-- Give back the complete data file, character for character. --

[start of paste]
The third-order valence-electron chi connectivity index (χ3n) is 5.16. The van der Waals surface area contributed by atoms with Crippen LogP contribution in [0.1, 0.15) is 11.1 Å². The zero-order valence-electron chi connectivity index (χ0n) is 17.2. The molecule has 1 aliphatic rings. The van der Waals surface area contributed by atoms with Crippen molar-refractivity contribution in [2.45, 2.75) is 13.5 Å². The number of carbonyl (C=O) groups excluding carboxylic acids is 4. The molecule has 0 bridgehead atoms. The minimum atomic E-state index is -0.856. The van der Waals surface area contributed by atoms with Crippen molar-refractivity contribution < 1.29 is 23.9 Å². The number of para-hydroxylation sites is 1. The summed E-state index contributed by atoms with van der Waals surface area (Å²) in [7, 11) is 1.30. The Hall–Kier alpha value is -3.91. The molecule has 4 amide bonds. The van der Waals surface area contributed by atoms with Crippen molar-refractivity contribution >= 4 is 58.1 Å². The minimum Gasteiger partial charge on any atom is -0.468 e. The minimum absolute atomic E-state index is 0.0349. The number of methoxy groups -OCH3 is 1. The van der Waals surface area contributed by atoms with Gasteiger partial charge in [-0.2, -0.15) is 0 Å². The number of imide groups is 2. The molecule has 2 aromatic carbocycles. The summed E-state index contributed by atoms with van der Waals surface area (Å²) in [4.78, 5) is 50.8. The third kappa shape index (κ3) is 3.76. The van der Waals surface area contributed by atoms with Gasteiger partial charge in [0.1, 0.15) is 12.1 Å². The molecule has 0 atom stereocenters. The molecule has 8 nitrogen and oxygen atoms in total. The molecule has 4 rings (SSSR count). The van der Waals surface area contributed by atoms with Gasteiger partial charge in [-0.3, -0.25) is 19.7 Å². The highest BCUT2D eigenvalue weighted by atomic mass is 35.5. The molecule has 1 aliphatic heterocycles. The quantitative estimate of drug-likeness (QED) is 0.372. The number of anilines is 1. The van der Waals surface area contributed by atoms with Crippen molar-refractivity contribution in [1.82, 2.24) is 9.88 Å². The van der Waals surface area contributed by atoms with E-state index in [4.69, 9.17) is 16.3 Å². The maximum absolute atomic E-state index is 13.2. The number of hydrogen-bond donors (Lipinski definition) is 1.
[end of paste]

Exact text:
The third-order valence-electron chi connectivity index (χ3n) is 5.16. The van der Waals surface area contributed by atoms with Crippen LogP contribution in [0.1, 0.15) is 11.1 Å². The zero-order valence-electron chi connectivity index (χ0n) is 17.2. The molecule has 1 aliphatic rings. The van der Waals surface area contributed by atoms with Crippen molar-refractivity contribution in [2.45, 2.75) is 13.5 Å². The number of carbonyl (C=O) groups excluding carboxylic acids is 4. The molecule has 0 bridgehead atoms. The minimum atomic E-state index is -0.856. The van der Waals surface area contributed by atoms with Crippen molar-refractivity contribution < 1.29 is 23.9 Å². The number of para-hydroxylation sites is 1. The summed E-state index contributed by atoms with van der Waals surface area (Å²) in [7, 11) is 1.30. The Hall–Kier alpha value is -3.91. The molecule has 4 amide bonds. The van der Waals surface area contributed by atoms with Crippen molar-refractivity contribution >= 4 is 58.1 Å². The minimum Gasteiger partial charge on any atom is -0.468 e. The minimum absolute atomic E-state index is 0.0349. The number of methoxy groups -OCH3 is 1. The van der Waals surface area contributed by atoms with Gasteiger partial charge in [-0.2, -0.15) is 0 Å². The number of imide groups is 2. The molecule has 2 aromatic carbocycles. The summed E-state index contributed by atoms with van der Waals surface area (Å²) in [4.78, 5) is 50.8. The third kappa shape index (κ3) is 3.76. The van der Waals surface area contributed by atoms with Gasteiger partial charge in [0.1, 0.15) is 12.1 Å². The molecule has 0 atom stereocenters. The molecule has 8 nitrogen and oxygen atoms in total. The molecule has 4 rings (SSSR count). The van der Waals surface area contributed by atoms with Gasteiger partial charge in [-0.3, -0.25) is 19.7 Å². The highest BCUT2D eigenvalue weighted by atomic mass is 35.5. The molecule has 1 aliphatic heterocycles. The quantitative estimate of drug-likeness (QED) is 0.372. The number of anilines is 1. The van der Waals surface area contributed by atoms with Crippen molar-refractivity contribution in [1.82, 2.24) is 9.88 Å². The van der Waals surface area contributed by atoms with E-state index in [4.69, 9.17) is 16.3 Å². The maximum absolute atomic E-state index is 13.2. The number of hydrogen-bond donors (Lipinski definition) is 1.